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Project Management: Scope and Work Breakdown

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Project Management: Scope and Work Breakdown Thomas L. Warren Technical Writing Program Oklahoma State University Stillwater, OK 74078-4069 http://www.okstate.edu ... – PowerPoint PPT presentation

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Title: Project Management: Scope and Work Breakdown


1
Project ManagementScope and Work Breakdown
  • Thomas L. Warren
  • Technical Writing Program
  • Oklahoma State University
  • Stillwater, OK 74078-4069
  • http//www.okstate.edu/artsci/techwr

2
Overview of Talk
  • Definition and uses of project management
  • Project Scope
  • Work Breakdown Structure
  • Conclusion
  • Questions/Discussion

3
Definition
  • Management
  • Applying knowledge, skills, tools, and techniques
    to meet or exceed stake holder's needs and
    expectations
  • Project
  • A temporary endeavor undertaken to create a
    unique product or service
  • Definite beginning and ending (temporary)
  • Different from all other products or services in
    some way (unique)

4
Key Issues and Topics
  • Integration (project plan development and
    execution, change management)
  • Collaborative project management and development
    (team dynamics)
  • Scopelimitations (planning, defining, verifying,
    change control)

5
Topics, cont.
  • Time (activity definition, sequencing, duration,
    scheduling, controlling)
  • Cost (resources planning, estimating, budgeting,
    controlling)
  • Quality (quality planning and assurance, quality
    control)

6
Topics, cont.
  • Human Resources (organizational planning job
    descriptions, roles, responsibilities,
    hiring/firing, team development)
  • Communications (planning, information
    distribution, performance reporting, closure)

7
Topics, cont.
  • Risk (identification, quantification, response
    development and control)
  • Management of legal issues and proprietary
    information (intellectual property)
  • Procurement (planning, solicitation, source,
    contract administration, contract close-out)

8
Sample Projects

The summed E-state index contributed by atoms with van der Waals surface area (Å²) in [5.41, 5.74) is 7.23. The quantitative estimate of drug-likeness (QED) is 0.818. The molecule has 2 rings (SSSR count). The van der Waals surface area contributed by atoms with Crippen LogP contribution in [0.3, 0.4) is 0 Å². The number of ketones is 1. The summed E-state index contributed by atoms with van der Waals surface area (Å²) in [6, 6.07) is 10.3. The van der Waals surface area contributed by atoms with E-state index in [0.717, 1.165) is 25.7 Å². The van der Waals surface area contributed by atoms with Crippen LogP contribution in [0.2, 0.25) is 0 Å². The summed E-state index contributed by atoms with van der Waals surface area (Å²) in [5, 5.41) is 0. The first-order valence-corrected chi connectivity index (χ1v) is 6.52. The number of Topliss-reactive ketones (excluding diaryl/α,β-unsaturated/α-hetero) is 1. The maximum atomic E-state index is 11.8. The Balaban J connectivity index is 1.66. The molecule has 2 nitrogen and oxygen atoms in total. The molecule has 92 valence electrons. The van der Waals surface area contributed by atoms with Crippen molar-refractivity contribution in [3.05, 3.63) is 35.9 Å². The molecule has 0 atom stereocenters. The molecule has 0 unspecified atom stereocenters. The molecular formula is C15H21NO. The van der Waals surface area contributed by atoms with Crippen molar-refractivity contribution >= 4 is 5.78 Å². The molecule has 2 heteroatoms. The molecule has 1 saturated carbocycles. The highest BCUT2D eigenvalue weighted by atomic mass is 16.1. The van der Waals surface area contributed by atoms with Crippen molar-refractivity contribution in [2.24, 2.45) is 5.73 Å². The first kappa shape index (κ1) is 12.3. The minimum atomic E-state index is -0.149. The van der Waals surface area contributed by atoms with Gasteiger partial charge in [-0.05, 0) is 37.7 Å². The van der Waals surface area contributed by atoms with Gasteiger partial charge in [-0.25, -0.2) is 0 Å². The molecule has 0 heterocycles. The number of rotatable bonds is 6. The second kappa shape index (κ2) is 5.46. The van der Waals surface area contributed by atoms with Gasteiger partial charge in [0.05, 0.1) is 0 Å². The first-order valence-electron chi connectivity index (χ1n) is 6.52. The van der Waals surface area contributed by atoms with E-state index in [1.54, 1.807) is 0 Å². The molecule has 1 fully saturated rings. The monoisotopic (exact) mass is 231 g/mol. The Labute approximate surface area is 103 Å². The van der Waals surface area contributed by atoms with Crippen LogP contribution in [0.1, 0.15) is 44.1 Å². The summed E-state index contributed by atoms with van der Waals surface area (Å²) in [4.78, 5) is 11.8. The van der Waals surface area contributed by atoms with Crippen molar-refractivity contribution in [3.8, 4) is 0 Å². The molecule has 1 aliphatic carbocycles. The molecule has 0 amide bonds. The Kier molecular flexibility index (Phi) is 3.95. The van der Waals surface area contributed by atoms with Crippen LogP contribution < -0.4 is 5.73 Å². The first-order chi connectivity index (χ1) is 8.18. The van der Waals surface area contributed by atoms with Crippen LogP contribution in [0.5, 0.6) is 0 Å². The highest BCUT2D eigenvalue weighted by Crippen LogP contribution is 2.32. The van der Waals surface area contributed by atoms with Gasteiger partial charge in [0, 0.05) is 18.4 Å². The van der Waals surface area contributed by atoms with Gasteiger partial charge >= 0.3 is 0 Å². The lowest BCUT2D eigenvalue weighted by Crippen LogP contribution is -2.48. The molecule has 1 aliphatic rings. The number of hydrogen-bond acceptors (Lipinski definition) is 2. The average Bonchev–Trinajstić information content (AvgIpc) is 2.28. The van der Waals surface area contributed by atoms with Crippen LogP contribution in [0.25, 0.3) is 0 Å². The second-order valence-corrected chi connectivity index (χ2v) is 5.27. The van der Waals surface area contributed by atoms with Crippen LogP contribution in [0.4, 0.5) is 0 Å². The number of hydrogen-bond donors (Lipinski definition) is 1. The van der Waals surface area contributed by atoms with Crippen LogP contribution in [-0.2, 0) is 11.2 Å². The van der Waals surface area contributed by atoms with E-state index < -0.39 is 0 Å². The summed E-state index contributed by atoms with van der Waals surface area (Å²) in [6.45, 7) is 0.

• Develop new product or service
  • Change structure, style, or staffing of an
    organization
  • Develop/acquire new or modified information
    system
  • Develop appropriate format for conveying needed
    information
  • Develop a five-year plan

9
Parts of Plan
  • What will be done and for whom?
  • Who will do what?
  • When must it all be done?
  • When must the pieces be done?
  • How much will it cost?
  • What are the deliverables?
  • What happens if . . . ?

10
Focus of Talk
  • Project Scope
  • Listing of all deliverables
  • Tells what the project will and will not cover
  • Work Breakdown Structure
  • Identify specific tasks
  • Estimate time required

11
Scope Inputs
Constraints
Assumptions
Expert Input
Scope Statement Written statement that is basis
for future project decisions
12
Scope Constraints
  • Project limits
  • Time?
  • Money/budget?
  • Staff?
  • Customer requirements (contractual provisions)?
  • Environment?

13
Scope Assumptions
  • Organization goals and objectives
  • Product goals and objectives
  • Customer needs
  • Product complexity
  • Project authorization (charter)
  • Key personnel availability

14
Scope Expert Input
  • Managers from similar projects
  • Other organizational personnel (purchasing, human
    resources, e.g.)
  • Consultants
  • Stakeholders
  • Professional and technical associations
  • Industry groups

15
Scope Control
  • Key element to prevent Scope creep
  • Establish specific procedure for changing scope
  • Changes submitted by whom?
  • Changes approved by whom?
  • Areas that cannot be changed?